Container-Managed vs. Bean-Managed Entity Beans

Decisions are often the result of tradeoffs. As developers we trade art for engineering to make our creations come alive. This is especially true in the domain of EJB entity beans. By the time you decide to build your system with an architecture that uses J2EE entity beans, you will have undoubtedly mapped out your problem domain into business objects and recognized myriad use cases within the system. That is when you don your pragmatist cap and get down to making some very real decisions. Should you let your Entity JavaBean container manage bean persistence for you, or should you roll up your sleeves (it could get messy) and do it yourself?

Introduction

Decisions are often the result of tradeoffs. As developers we trade art for engineering to make our creations come

alive. This is especially true in the domain of EJB entity beans. By the time you decide to build your system with an architecture that uses J2EE entity beans, you will have undoubtedly mapped out your problem domain into business objects and recognized myriad use cases within the system. That is when you don your pragmatist cap and get down to making some very real decisions. Should you let your Entity JavaBean container manage bean persistence for you, or should you roll up your sleeves (it could get messy) and do it yourself? Entity beans have a defining quality called persistence, that is the ability to remain as one, in very Zen-like way, with the chosen data source. Entity beans are the extended alter egos of a data tuple, hopefully synchronized enough in time and state to be considered such in practical applications. Purists and pragmatists alike have recognized the philosophical impossibility of this being absolutely true, and have shunned the costs associated with bringing real persistence closer to the ideal. Regardless, it is happening, and we as builders of the fantastic can decide whether to code persistence duties ourselves, or reap the many benefits of letting our container do the dirty work. In the ideal world, an application developer will see entity beans as modules that can be plugged in wherever business object implementation is needed. While there are things about bean persistence that application developers need to know, what happens under the hood is the responsibility of a bean developer and his partner, the container provider. But the role each of these characters will play in managing persistence is a matter of choice.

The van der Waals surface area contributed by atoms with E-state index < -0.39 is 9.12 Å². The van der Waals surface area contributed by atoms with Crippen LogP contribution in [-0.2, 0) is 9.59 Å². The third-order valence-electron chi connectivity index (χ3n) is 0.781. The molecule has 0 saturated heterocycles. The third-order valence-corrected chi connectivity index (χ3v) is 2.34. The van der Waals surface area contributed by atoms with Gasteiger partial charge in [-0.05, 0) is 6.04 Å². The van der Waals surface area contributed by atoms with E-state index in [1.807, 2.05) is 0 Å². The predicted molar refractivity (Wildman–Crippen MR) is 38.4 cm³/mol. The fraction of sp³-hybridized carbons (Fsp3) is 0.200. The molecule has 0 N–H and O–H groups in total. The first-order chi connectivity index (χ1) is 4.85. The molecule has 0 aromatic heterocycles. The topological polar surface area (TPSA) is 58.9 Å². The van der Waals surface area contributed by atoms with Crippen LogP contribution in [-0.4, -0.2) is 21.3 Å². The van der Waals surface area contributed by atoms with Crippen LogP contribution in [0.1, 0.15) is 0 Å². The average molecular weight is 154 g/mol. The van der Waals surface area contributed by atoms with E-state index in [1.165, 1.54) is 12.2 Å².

Container-Managed Persistence

As you have probably concluded by now, container-managed persistence (CMP) beans are those where the bean container manages the persistence. The good thing about CMP is that it requires relatively little thought on your part to make an actual connection with your database. With CMP, you can leave your implementation class's create(), remove(), load(), and store() sessions empty. The links to your data are made through a graphical tool in the deployment phase when applying entity EJBs. (See figures 1 & 2.) Usually it's as simple as clicking, one at a time, on your bean's public field names, and choosing a corresponding row in an earlier selected database table where the fields will be mapped. The container handles all of the particulars. (See Listing 1 for a typical CMP implementation class.)

Another ease-of-use advantage of CMP is portability. When you use CMP, you are working with an object that represents a business object and is independent of your server and data source. The biggest drawback with CMP however, is that it generally limits you to relational databases. If you need to access legacy data, or proprietary sources, you'll have to write some code. Visit a few newsgroups, and you will quickly discover a second disadvantage: Users in the field claim CMP is slower in high volume transaction situations. So if your database access requires custom tweaking, you'll need bean-managed persistence.

FIGURE 1: SilverStream EJB Deployment Designer showing graphical bean to table mapping mechanism

FIGURE 2: SilverStream EJB Deployment Designer showing graphical field to row mapping mechanism

Listing 1: CMP Bean Implementation Class
 

package com.mike.jetenginetype;

import java.math.BigDecimal;

import java.sql.Date;

import java.util.*;

import javax.ejb.*;

import javax.naming.Context;

import com.sssw.rt.ejb.*;

import com.sssw.rt.util.*;

public class EBCMPJetEngineTypeBean

	implements javax.ejb.EntityBean

{

	protected EntityContext m_context;

	public int m_iD;